Quest has also been analyzing data for several years in states that have passed medical and recreational marijuana use statutes. “2016 is the first year since Colorado and Washington approved recreational use that the rates of year-over-year change were sharply higher than the national average,” said Barry Sample, PhD, Senior Director of Science and Technology, Quest Diagnostics Employer Solutions.

Globally, there are 182.5 million cannabis users, or 3.8% of the total population, according to the World Drug Report. Not surprisingly some employers report difficulty in finding job applicants who can pass a drug test. The most current findings for the United States from the National Survey on Drug Use and Health tell us:

  • An estimated 22.2 million adults, 8.3% of the total population, aged 12 or older currently use marijuana. The increase in marijuana use among people aged 12 or older reflects the increase in marijuana use by adults aged 26 or older.
  • About 1 in 5 young adults aged 18 to 25 (19.8%) were current users of marijuana.
  • Approximately 651,000 adolescents (ages 12-17), 1.8 million young adults, and 1.6 million adults suffer from a marijuana use disorder, pointing to dependence and recurrent use that affects health, responsibilities at work, home, or school.

That said, research and data indicates that marijuana use in society is up. Drug testing continues to be an important tool to maintain a safe, healthy, and productive drug-free workplace.

Visit for the full Drug Testing Index™ report and data and download the latest Quest Diagnostics Drug Testing Index brochure.

To search for marijuana positivity rates by 3-digit zip code in the United States for the past 10 years, visit

To learn more about drug testing for marijuana, visit our website or contact us online.

Mapping Drug Use in the U.S. Workforce

June 9, 2017Drug Testing

Which drugs are popular in my county? How does workplace drug use in my state compare to the rest of the country? Has drug use in the American workforce changed significantly during the past decade? Employers, media, government, and policymakers frequently look to Quest Diagnostics for insights about their specific geographies. These inquiries are especially […]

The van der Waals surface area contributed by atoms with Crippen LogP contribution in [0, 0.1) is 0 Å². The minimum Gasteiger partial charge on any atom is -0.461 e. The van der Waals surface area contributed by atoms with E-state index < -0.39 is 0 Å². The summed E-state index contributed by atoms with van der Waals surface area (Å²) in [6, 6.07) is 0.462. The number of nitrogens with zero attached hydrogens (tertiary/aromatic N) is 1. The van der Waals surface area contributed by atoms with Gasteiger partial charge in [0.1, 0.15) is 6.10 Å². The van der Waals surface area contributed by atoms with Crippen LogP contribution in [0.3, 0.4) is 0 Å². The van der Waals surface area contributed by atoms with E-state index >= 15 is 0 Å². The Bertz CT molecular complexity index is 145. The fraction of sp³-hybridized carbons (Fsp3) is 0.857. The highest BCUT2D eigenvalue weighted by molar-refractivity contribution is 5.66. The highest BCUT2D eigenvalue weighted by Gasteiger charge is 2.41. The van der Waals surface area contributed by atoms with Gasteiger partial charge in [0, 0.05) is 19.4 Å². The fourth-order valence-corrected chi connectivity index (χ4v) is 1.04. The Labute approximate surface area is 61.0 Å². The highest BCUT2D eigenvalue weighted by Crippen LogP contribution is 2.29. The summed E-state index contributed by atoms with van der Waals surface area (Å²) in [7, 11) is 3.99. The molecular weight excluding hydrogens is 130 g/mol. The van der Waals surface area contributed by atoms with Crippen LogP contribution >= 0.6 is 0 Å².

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Cocaine Continues Upward Trend

June 1, 2017Drug Testing

Cocaine is derived from the coca plant native to South America where many chew its leaves to squash pain, thirst, hunger, and fatigue. By the 1880s, doctors as famous as Sigmund Freud were studying cocaine as a “miracle drug” as an anesthetic for surgery and for a variety of health conditions including anxiety, addiction, and […]

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Increases in Illicit Drugs, Including Cocaine, Drive Workforce Drug Positivity to Highest Rate in 12 Years

May 16, 2017Drug Testing

The Quest Diagnostics Drug Testing Index™ (DTI) reveals insights into patterns of drug use among the American workforce. It has been published annually for more than 25 years as a public service for government, employers, policymakers, media, and the general public. This year’s report will be presented at the Drug and Alcohol Testing Industry Association […]

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Prescription Misuse Epidemic Affects 7 in 10 Employers

May 11, 2017Drug Testing

As one of the nation’s leading safety advocates, the National Safety Council (NSC) spotlights issues in an effort to “eliminate preventable deaths at work, in homes and communities, and on the road through leadership, research, education and advocacy.” The organization has identified prescription drug misuse as one of its key safety issues because of the […]

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By the Numbers: Going Green with eCCF

March 1, 2017By the Numbers

Our By the Numbers blog series takes a closer look at the numbers, facts, data, and outputs that impact workplace drug testing programs. In this post, we examine the environmental impact of moving from paper-based custody and control forms (CCF) to electronic custody and control forms (eCCF). Paper-based CCFs have been a mainstay of the drug testing […]

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Data Shows Escalating Drug Use in the U.S. Workforce

January 24, 2017Drug Testing

The Quest Diagnostics Drug Testing Index™ (DTI) is arguably the industry’s longest standing, most frequently relied upon resource for drug trends in the American workforce by policymakers, media, employers, and the general public. The DTI examines positivity by drug category, testing reason, and specimen type. Since its inception in 1988, this report has analyzed millions […]

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By the Numbers: Heroin Positivity Continues to Rise

December 15, 2016By the Numbers

Our By the Numbers blog series takes a closer look at the numbers, facts, data, and outputs that impact workplace drug testing programs. In this post, we look at the heroin positivity rate. Headlines continue to put a spotlight on startling statistics about heroin addiction and sometimes feature shocking stories to warn the public of the drug’s dangers. The […]

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By the Numbers: Drug Detection Window by Specimen Type

December 5, 2016By the Numbers

Our ongoing By the Numbers series takes a closer look at the numbers, facts, and data that impact workplace drug testing programs. This week, we examine one of the most frequently asked questions we receive as a laboratory: how long can drugs be detected using a drug test? The answer is not simple as you might think, […]